Eighty percent of CEOs believe they deliver superior customer experience.
Only 8 percent of their customers agreed.
So why the big gap in perception?
What would your customers think? Would they side with the 8 percent or the 80?
These numbers come from a survey done in 2005 by Bain & Company (pdf), which interviewed 362 business and their customers, led by Frederick F. Reichheld, inventor of the NPS concept.
And while progress has been made in the intervening years, the gap still exists.
A Reason to Lose Sleep?
CEOs have a tough role. Especially these days, when the average tenure of a CEO has dropped to around 20 months.
CEOs are expected to get results. So you'd better know why your customers are churning or grow the amount going into the top of the hopper.
What can you do to close the perception gap between what customers believe and what you believe?
Big businesses have big targets. They have large teams and shareholders to keep happy. It’s all part of the success outcomes.
However, somewhere in this success model one thing becomes obvious in many of these big businesses: in their drive for constant growth, they lose touch with what made their customers choose them in the first place. They become obsessed with figures like revenue per customer, margin percentage, cost of sale and operating margin.
This isn’t to say that these things are unimportant. But as a business gets bigger it becomes all too easy to focus on these elements and miss other opportunities.
Far too often I see a sales funnel that is like a leaking bucket, with customers falling out of love with the brand. Instead of taking care of this problem, businesses roll out big sales initiatives that focus on new business sales. "Look to lower cost per sale, improve margin & sell more products to the customer base.”
By ignoring the leaking bucket, the business lost out on the opportunity to build stronger advocacy and loyalty, reduced operating costs and sustainable growth.
It’s sometime easy to overlook these areas. But by pressing the pause button and developing a deeper understanding of your current customers, you can improve your success factors.
Customers with long-term tenure cost less to serve, less to attract and deliver more recommendations than any other customer type. Providing they are a profitable customer, you'd be mad not to focus on their retention.
If you need further convincing on the value of building sustainable relationships with your customers, consider this: a 2 percent increase in customer retention has the same effect as a 10 percent reduction in operating costs.
You can achieve those stretch targets in a sustainable way when you focus on improving your existing customers’ experience, rather than obsessing with extracting maximum revenue from them.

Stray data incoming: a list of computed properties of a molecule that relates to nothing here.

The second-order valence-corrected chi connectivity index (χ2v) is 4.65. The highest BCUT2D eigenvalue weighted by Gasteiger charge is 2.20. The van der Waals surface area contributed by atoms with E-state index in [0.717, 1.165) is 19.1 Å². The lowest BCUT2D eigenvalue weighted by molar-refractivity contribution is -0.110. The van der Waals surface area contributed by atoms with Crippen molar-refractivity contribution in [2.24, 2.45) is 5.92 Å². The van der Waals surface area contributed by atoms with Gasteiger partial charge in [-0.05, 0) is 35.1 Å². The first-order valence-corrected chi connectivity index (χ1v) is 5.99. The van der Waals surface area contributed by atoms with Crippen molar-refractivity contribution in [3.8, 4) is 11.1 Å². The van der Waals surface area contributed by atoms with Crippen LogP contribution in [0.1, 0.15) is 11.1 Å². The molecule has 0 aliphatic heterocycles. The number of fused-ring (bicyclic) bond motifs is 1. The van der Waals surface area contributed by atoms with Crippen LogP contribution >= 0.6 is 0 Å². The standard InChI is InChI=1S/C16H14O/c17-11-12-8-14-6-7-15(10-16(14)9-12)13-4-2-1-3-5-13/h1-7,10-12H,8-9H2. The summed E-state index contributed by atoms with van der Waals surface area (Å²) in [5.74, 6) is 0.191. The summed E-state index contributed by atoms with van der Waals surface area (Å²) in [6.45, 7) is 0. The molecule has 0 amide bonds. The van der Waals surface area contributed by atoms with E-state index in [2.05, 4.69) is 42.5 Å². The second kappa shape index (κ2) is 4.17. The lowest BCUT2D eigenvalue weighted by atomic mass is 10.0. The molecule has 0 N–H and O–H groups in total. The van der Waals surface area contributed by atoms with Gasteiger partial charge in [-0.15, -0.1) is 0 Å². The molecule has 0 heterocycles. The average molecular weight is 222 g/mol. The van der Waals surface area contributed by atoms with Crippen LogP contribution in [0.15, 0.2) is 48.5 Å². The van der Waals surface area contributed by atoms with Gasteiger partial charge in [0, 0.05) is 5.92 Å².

Customers only reward you with brand loyalty when they feel you value their loyalty. Otherwise they will leave for the next business that comes along that can deliver what they want faster, cheaper or easier. Building effective relationships is the only way to prove how important they are to you.
Big Business Scale, Small Business Feel
The hardest part of being a big business is behaving like a small one. That might sound strange given most businesses’ goal for growth. But often growth comes at the expense of offering that personal touch — the responsibility gets passed on to employees to deliver the experience. Hopefully they treat every customer in the way intended by the owner or the CEO. But it isn't an easy task.
You need to build relationships with customers and employees alike. Make sure that channels exist for both to give feedback — and listen to that feedback. But it doesn’t stop with listening. To show that their opinions count, take action. These freely given insights are more valuable than most businesses are aware of.
Businesses that don't know who their most valuable customer types are and what they deem as important surprise me. Customers do not lack for choices — you need a strong unique selling proposition that is backed up by a personalized offer to differentiate your business.
Otherwise you are the same as the next company.
The business leaders know what their customers value. They are obsessive about knowing them really well. They collect data and instigate conversations so they can listen and learn.
They know that the value of their data only shines through when it is turned into valuable insights. Ones that are put into action in continuous improvement programs.
These companies build relationships. They prioritize communications with customers and employees and personalize their service where possible.
The businesses who get this have reduced operating costs, increased customer and staff retention, more referrals and recommendations, less complaints and happier people.
Sounds like something you might want to explore ....